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Jun 6, 2007

Education officials encouraged by P.S.E. results

Story PictureLast night we introduced the top scorers in the Primary School Examination, but tonight it’s time to take a closer look at the statistics. The Ministry of Education reports that compared to 2006, there was an almost seven and a half point improvement in English scores with this year’s national average coming in at sixty point one percent. In Science, students averaged fifty-eight point nine percent, an increase of just under five points over last year. The national percentile average in Social Studies also saw a minor upturn of one point three points, reaching fifty-nine point four. Math however, continued its less than stellar run, showing a statistically insignificant tenth of a point rise over 2006, resting at an anaemic forty-five point eight percent.

When it came to a comparison between districts, Orange Walk students did the best overall obtaining the highest averages in all subject areas. Stann Creek’s mean was the lowest in English at fifty-eight point eight and also in Science with fifty-six point six. Toledo, with forty-two point four percent and fifty-five point nine percent respectively for Math and Social Studies, reported the lowest scores for those subjects. Today Chief Education Officer Maude Hyde told News Five that they are pleased with the general improvement and optimistic about the future.

Maud Hyde, Chief Education Officer
“We’re happy to see that the scores have improved this year, particularly in English. You will see a marked difference from last year’s results, practically about eight points or so above last year’s results. So that’s good, it’s definitely an indication of more work being put into preparing the students and of course the students working a little bit harder, so that is good.”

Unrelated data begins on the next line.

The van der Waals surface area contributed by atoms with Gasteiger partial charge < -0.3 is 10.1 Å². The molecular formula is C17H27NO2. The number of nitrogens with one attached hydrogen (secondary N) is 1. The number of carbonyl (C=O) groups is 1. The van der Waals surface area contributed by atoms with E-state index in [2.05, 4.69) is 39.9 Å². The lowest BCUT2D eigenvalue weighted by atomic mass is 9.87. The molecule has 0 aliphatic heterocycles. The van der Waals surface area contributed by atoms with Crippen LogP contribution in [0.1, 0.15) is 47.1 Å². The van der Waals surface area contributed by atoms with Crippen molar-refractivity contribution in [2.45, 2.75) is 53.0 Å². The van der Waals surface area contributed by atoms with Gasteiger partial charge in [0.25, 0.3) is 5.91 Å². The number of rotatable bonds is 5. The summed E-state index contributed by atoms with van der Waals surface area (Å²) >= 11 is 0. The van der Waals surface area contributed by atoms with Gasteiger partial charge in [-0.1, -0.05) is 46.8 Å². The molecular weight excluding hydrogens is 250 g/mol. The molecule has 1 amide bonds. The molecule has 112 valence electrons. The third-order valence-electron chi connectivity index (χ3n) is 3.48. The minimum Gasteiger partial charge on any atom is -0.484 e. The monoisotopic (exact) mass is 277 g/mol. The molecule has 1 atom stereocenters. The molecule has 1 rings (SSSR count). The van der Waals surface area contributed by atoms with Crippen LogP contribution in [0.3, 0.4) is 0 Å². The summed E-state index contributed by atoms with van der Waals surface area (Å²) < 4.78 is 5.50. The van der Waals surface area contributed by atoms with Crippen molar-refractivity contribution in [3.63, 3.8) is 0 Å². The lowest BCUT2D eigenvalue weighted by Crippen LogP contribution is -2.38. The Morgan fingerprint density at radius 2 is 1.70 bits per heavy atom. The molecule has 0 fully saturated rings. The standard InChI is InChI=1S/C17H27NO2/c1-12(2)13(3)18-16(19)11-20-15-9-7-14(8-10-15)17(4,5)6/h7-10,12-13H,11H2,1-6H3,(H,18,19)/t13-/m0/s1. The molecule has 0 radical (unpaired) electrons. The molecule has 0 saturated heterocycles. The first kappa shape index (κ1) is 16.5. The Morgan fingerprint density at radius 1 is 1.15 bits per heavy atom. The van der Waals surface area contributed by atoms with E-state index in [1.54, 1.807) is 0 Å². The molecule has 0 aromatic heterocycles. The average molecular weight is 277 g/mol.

Kendra Griffith
“And with math, it didn’t rise any at all. What do you all think is the problem in that subject area?”

Maud Hyde
“Math has been a problem for a long time and it’s evident, you look at the primary results, you look at the higher levels in the secondary system, the CXC results and it’s evident that it’s a country problem and usually that is reflected when we need to give your teaching force a little more practice and work in that particular area.”

“You won’t see the results right away in education. Often times it takes a little while before you can really see where the improvement happens and we have certainly made quite a number of interventions. We’ve done specific training; the examination unit has worked closely with the teachers to actually go through the details of the examination, so I think they have a better understanding. We have done training workshops, particularly in Math, to help them to be able to see some of the difficulties they have with interpreting the problem solving paper. So we anticipate that over a few years we will see some improvement.”

Later this month a ceremony will be held to recognise the achievements of those students who did well in the P.S.E.

Viewers please note: This Internet newscast is a verbatim transcript of our evening television newscast. Where speakers use Kriol, we attempt to faithfully reproduce the quotes using a standard spelling system.

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